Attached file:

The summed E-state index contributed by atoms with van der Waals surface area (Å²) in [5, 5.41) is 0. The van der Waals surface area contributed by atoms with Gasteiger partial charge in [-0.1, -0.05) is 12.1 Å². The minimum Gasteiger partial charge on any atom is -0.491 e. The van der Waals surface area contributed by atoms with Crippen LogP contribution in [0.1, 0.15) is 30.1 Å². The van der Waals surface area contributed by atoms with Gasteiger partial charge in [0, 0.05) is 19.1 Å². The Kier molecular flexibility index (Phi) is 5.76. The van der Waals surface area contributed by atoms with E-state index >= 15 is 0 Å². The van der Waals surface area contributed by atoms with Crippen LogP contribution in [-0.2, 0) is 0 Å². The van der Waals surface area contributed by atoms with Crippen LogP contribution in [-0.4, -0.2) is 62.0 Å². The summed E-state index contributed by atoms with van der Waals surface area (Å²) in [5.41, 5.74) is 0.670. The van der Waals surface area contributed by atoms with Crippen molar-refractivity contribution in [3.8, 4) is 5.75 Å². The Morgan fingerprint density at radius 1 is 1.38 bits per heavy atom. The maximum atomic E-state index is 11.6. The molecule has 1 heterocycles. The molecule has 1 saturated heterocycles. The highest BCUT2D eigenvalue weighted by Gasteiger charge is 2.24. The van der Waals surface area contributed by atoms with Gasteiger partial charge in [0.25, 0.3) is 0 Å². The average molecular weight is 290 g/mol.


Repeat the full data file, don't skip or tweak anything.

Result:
The summed E-state index contributed by atoms with van der Waals surface area (Å²) in [5, 5.41) is 0. The van der Waals surface area contributed by atoms with Gasteiger partial charge in [-0.1, -0.05) is 12.1 Å². The minimum Gasteiger partial charge on any atom is -0.491 e. The van der Waals surface area contributed by atoms with Crippen LogP contribution in [0.1, 0.15) is 30.1 Å². The van der Waals surface area contributed by atoms with Gasteiger partial charge in [0, 0.05) is 19.1 Å². The Kier molecular flexibility index (Phi) is 5.76. The van der Waals surface area contributed by atoms with E-state index >= 15 is 0 Å². The van der Waals surface area contributed by atoms with Crippen LogP contribution in [-0.2, 0) is 0 Å². The van der Waals surface area contributed by atoms with Crippen LogP contribution in [-0.4, -0.2) is 62.0 Å². The summed E-state index contributed by atoms with van der Waals surface area (Å²) in [5.41, 5.74) is 0.670. The van der Waals surface area contributed by atoms with Crippen molar-refractivity contribution in [3.8, 4) is 5.75 Å². The Morgan fingerprint density at radius 1 is 1.38 bits per heavy atom. The maximum atomic E-state index is 11.6. The molecule has 1 heterocycles. The molecule has 1 saturated heterocycles. The highest BCUT2D eigenvalue weighted by Gasteiger charge is 2.24. The van der Waals surface area contributed by atoms with Gasteiger partial charge in [0.25, 0.3) is 0 Å². The average molecular weight is 290 g/mol.